Slater learned to turn volume up after Mayo went down

Slater learned to turn volume up after Mayo went down
January 2, 2014, 5:30 pm
(USA Today Sports Images)

FOXBORO -- It's difficult to explain what Matthew Slater means to the Patriots.

Though the roster designates him as a wide receiver, one look at his career stats -- one catch in six seasons -- tells you that's not why New England values him.

Slater, gunner on the punt team, was first voted special teams captain by his teammates in 2011. That season also marked his first of three Pro Bowl, and two All Pro, selections.

But while those notes seem more telling, they still don't paint the proper picture. What does? The fact this uncommonly polite, respectful young man is the one rousing the troops from the center of New England's pre- and post-game huddles.

"I think I fell into that role earlier this year, when [linebacker Jerod Mayo] went out with his injury. I guess the guys just started looking to me to do that," Slater sheepishly grinned.

"I remember when Tedy [Bruschi] was here and he did it. It's been a lot of fun for me, especially when we're winning games, to do that. It's a neat deal."

He may think he only picked up the mantle a fallen comrade dropped, but it's not really true.

Said Bill Belichick: "I think Matt is a real good leader – one of the best that we have. I wouldn’t necessarily say his style is overly vocal but I’d say he’s a very good leader. I don’t think that’s any kind of criteria to be a leader. I think that’s just a style, I don’t think it’s a true measure of leadership.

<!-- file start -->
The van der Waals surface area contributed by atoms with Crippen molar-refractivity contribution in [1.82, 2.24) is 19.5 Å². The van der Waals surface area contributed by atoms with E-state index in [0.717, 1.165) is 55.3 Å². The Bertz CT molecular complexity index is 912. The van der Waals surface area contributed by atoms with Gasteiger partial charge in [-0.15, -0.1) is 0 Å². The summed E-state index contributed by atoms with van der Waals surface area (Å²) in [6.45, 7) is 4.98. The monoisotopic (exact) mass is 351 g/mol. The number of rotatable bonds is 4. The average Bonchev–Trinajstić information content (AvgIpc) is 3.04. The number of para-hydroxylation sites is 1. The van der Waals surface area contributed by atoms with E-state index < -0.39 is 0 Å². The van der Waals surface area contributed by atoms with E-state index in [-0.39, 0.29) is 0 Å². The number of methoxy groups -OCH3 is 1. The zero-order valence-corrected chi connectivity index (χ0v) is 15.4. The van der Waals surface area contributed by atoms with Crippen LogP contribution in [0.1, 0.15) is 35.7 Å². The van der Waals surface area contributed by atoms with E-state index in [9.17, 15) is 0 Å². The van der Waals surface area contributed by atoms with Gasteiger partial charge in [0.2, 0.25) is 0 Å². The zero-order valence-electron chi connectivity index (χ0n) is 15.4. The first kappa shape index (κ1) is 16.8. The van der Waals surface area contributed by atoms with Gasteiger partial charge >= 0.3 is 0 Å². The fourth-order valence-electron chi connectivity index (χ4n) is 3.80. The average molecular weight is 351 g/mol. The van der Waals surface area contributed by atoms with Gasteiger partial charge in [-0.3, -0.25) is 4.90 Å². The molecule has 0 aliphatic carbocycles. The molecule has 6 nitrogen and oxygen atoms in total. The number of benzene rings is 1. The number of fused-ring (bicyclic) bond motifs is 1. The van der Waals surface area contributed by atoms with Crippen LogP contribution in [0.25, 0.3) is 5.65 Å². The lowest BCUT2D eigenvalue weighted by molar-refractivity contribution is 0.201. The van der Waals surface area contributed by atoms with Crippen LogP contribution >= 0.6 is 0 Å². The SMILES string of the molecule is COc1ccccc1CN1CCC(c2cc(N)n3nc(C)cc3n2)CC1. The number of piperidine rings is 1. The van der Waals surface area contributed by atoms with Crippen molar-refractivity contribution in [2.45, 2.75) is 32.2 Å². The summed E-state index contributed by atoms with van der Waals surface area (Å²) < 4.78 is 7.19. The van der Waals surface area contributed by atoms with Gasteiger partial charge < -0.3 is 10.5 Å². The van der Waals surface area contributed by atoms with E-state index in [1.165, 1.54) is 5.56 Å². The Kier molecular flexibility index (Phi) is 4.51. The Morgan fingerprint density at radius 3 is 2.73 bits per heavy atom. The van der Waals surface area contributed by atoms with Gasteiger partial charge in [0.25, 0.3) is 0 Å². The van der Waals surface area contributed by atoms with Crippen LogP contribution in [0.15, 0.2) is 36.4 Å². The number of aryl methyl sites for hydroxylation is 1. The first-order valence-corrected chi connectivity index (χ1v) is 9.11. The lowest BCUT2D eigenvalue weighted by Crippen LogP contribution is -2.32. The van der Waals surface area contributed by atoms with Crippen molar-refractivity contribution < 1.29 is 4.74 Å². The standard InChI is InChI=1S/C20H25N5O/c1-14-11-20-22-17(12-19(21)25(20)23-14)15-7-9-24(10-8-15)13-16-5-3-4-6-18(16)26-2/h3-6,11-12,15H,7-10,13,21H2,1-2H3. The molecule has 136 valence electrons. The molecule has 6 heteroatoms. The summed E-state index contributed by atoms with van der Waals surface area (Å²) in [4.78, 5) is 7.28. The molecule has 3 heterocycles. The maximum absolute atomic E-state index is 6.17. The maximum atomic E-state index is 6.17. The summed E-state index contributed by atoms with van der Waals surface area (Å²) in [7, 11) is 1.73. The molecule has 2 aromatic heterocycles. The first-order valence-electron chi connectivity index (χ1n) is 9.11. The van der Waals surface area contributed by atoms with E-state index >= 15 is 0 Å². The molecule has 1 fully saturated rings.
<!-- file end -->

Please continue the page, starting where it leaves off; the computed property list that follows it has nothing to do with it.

"I think it gets better every year. He was a good leader, three, four years ago, but I’d say he’s built on that and improved it up to this point. I’m sure, knowing Matt and the way he works and his diligence and his commitment to the team, I’m sure he’ll continue to improve it as we go forward."

Those comments were made in July; clearly, the coach was comfortable with Slater leading the charge before Mayo's season ended in October. If anything has changed, the 28-year old has learned to turn the volume up in recent months.

"I think as I've gotten older around here I've gotten more comfortable about being a little bit more vocal. I'm not necessarily a rah-rah type leader, but you can make exceptions from time to time," Slater grinned.

So there he stood, behind the podium on the snowy Thursday of New England's postseason bye week. He was one of three Patriots, along with Tom Brady and Rob Ninkovich, asked to speak for the team about the playoff push.

His assessment?

"We've been encouraged by what we've been able to do so far. We got some good work today in the elements. You expect to play in something like that at some point this year. I think we've gotten to go back to the basics, focus on the fundamentals. Hopefully we'll have another good day tomorrow, and as the weekend comes, hopefully we can take advantage of some time off and get off our feet.

"So far, I think we're headed in the right direction. But I still think there are things we can do to take advantage of this bye."

Noted. After all, when Slater speaks, it's best to listen.